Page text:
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Sharp Health News

Diabetes and exercise

May 19, 2017

Diabetes and exercise

Everyone can benefit from exercise. Even those with medical conditions such as diabetes can take an active role in their overall physical health — with their doctor’s approval and guidance.

Here are a few tips from Dr. Neelima Chu, an endocrinologist with Sharp Rees-Stealy Medical Group, on how people with diabetes can get started with an exercise plan.

Are there certain medications that would affect exercise tolerance?
Regular exercise is very important to improve glucose control and helps insulin work better than without exercise. Diabetes medications may need to be adjusted when starting an exercise regimen. Other medicines such as beta blockers are used to lower blood pressure and heart rate, so no matter how hard you exercise when taking a beta blocker, you may never reach your target heart rate. I would recommend patients aim for moderate physical activity. If a person can’t talk while exercising, then they are probably overdoing it.

What should people with diabetes do if they have pain in their fingers or feet?
It is still important to continue a modified exercise regimen because exercise may reduce pain and improve quality of life. Start with low-impact or non-weight-bearing exercises such as chair aerobics classes, stationary bicycling, using an exercise ball, swimming or yoga. Strength training using weights or resistance bands and working on improving flexibility are also very helpful.

Use pain as your guide and do not overdo it. Rest in between sets or different activities. With time and continued efforts, the pain will lessen and your endurance will improve. If you are having more or increased intensity of pain the next day, you probably exercised too hard and should consider decreasing the time or intensity of your activity.

Peripheral neuropathy or foot pain can be a complication of poorly controlled diabetes. It does not occur in every person with diabetes. It results from damaged nerves from chronically elevated glucose levels. When exercising, it is important to wear comfortable shoes that are wide and do not compress the feet. A podiatrist can make recommendations regarding the need for special shoes or inserts.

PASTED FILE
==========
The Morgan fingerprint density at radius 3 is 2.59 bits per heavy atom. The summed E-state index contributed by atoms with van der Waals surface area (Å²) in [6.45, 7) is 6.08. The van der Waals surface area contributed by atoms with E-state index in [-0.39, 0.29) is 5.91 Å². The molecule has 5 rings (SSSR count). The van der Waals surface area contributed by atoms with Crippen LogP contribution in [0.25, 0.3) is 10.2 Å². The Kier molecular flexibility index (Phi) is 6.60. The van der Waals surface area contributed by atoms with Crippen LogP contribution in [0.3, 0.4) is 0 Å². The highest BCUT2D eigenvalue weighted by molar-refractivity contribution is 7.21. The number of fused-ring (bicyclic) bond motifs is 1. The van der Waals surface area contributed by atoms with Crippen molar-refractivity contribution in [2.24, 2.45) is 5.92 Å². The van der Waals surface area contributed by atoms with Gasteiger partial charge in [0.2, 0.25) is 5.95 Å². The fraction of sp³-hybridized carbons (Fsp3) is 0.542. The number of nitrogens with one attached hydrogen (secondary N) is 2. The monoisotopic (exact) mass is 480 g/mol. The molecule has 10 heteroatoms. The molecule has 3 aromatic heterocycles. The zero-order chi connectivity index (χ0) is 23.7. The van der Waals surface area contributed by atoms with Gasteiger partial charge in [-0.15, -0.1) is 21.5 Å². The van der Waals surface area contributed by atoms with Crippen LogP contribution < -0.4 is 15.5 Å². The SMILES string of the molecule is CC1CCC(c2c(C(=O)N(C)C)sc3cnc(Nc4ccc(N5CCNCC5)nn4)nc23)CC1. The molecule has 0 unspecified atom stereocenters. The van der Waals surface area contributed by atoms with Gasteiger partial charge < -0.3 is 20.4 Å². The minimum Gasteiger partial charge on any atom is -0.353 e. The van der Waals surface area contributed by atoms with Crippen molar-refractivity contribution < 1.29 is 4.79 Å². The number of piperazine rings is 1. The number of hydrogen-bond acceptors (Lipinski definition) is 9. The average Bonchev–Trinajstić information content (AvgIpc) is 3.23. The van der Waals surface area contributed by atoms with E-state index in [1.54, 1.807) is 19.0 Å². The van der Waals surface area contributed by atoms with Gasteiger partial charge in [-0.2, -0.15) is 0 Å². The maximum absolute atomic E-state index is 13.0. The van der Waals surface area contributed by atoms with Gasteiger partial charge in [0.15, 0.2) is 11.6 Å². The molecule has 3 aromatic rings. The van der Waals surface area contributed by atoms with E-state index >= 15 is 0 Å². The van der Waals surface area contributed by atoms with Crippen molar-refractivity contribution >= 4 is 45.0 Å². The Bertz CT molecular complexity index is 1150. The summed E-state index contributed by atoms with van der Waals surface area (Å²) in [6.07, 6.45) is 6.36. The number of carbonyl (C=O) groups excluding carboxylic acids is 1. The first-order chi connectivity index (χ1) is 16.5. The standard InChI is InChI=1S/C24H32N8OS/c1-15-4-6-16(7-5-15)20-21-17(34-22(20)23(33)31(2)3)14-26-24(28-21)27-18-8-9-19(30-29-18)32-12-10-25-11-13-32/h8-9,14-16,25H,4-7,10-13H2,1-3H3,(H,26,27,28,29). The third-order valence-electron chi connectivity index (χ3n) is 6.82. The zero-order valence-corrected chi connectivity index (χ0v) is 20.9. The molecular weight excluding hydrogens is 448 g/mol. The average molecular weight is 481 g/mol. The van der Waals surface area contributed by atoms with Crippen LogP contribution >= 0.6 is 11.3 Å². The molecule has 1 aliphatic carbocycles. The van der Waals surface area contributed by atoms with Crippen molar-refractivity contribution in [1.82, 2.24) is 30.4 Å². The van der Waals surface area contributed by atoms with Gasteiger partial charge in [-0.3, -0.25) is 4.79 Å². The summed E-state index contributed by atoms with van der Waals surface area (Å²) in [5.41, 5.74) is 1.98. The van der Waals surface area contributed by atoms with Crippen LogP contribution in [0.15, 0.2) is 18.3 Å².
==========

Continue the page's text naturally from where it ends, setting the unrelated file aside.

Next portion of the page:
What should a person with Type 2 diabetes know about exercise-induced hypoglycemia?
Exercise can cause glucose levels to decrease (hypoglycemia). It is important to check glucose levels before, during and after exercise to ensure that glucose levels are within normal range. The range for where the glucose levels should be can be determined on an individual basis, in coordination with your doctor.

What are the symptoms of exercise-induced hypoglycemia?
The symptoms of low blood sugar can differ individually and can change over time. During the early stages of low blood sugar, you may experience sweating or trembling, and feel hungry and shaky. If you have these early symptoms, you should check your blood sugar level to see if it is low and if so, treat it immediately. If low blood sugar levels are not treated, more severe symptoms can occur. Severe symptoms can include feeling weak, trouble with walking and blurry vision, as well as feeling confused, having a seizure or losing consciousness.

What should people do if symptoms arise?
Low blood glucose can be treated by eating or drinking quick sources of sugar such as:

  • Four glucose tablets
  • One-half cup of juice or regular soda
  • Six to eight regular candies
  • One tablespoon of honey

If none of these are readily available, you can also use one tablespoon of sugar. Usually 15 to 20 grams of glucose is adequate to normalize glucose levels. Check with your doctor to see which one he or she recommends for your specific care.

How can exercise-induced hypoglycemia be avoided?
You can avoid hypoglycemia by checking glucose levels often and eating more high-carbohydrate snacks prior to exercise. Your doctor may suggest adjusting your amount of insulin or oral medicines before exercise.

For the news media: To talk with Dr. Chu about the importance of exercise for people with diabetes for an upcoming story, contact Erica Carlson, senior public relations specialist, at erica.carlson@sharp.com.

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